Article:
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Alcoa now sees global aluminum surplus of 326,000 tonnes in 2015
[NEW YORK] The world aluminum market will see a surplus of 326,000 tonnes in 2015, an executive at Alcoa Inc said following a presentation of the company's first-quarter 2015 earnings on Wednesday.
That surplus forecast differed sharply from the aluminum producer's January estimate of a 38,000-tonne deficit for 2015, largely driven by an increase in its estimate for output in top-producer China. "China continues to add capacity," Alcoa Chief Financial Officer William Oplinger said on the call. "Smelters have been reluctant to curtail as prices have recovered." Demand for aluminum remained strong, Oplinger said, noting that global inventories continue to fall and are currently at 66 days of consumption, just above their 30-year average of 61 days.
This robust demand will limit the downside of the fall in regional premiums, he said. In recent years, financing deals that kept aluminum in storage drove those regional premiums to record levels even as futures prices on the London Metal Exchange fell.
Premiums have begun to fall as those deals start to unwind after attracting regulatory and political scrutiny, though Oplinger noted that they are still at historically high levels and would be supported by strong demand. "The industry needs metal to operate," Oplinger said. "So as metal comes out of inventory it is being absorbed through higher demand." In addition, premiums could be supported by a drop in Chinese exports of what Chief Executive Klaus Kleinfeld called "fake semis", or semi-fabricated aluminum shipped by Chinese exporters to avoid an export tax on primary aluminum, only to be re-melted into primary aluminum by the end user.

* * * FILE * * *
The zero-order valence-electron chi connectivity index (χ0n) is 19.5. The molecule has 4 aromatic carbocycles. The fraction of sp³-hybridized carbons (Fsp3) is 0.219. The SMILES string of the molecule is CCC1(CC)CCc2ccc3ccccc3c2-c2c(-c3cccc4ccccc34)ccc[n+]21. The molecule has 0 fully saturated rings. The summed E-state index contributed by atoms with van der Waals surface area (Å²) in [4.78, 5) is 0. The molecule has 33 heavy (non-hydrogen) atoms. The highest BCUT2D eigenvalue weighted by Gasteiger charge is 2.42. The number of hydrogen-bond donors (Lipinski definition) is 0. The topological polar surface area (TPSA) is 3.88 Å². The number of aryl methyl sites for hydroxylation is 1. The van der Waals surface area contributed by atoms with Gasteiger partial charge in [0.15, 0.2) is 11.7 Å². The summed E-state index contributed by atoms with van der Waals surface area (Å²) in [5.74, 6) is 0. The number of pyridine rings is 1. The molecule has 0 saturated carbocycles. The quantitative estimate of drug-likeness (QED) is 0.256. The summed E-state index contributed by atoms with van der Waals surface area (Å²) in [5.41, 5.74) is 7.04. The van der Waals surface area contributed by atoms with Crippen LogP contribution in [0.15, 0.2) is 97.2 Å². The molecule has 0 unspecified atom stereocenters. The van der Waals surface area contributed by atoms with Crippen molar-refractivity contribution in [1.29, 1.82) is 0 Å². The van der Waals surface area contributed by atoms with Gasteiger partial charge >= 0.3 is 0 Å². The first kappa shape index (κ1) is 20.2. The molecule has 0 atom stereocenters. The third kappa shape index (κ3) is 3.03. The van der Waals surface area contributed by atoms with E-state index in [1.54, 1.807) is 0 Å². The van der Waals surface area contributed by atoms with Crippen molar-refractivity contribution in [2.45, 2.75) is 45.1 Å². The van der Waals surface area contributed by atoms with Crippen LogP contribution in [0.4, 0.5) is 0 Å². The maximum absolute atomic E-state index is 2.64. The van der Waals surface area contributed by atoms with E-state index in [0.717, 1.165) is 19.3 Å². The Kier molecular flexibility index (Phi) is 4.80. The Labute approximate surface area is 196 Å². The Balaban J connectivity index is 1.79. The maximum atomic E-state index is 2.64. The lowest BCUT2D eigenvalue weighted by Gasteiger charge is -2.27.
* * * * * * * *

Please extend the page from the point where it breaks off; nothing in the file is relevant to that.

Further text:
These exports flooded the market as exporters sought to capitalize on high regional premiums, resulting in abundant supplies. This has in turn pressured those premiums, which could reduce the incentive for Chinese exporters to ship semi-fabricated aluminum, Kleinfeld said.
He added that the exports had caused "annoyance" among Chinese authorities, who may take action to restrict the flow. "I'm optimistic that they stop this abuse," Kleinfeld said.
Alcoa on Wednesday posted a first-quarter profit after a year-earlier loss as revenue rose primarily in its automotive and aerospace businesses.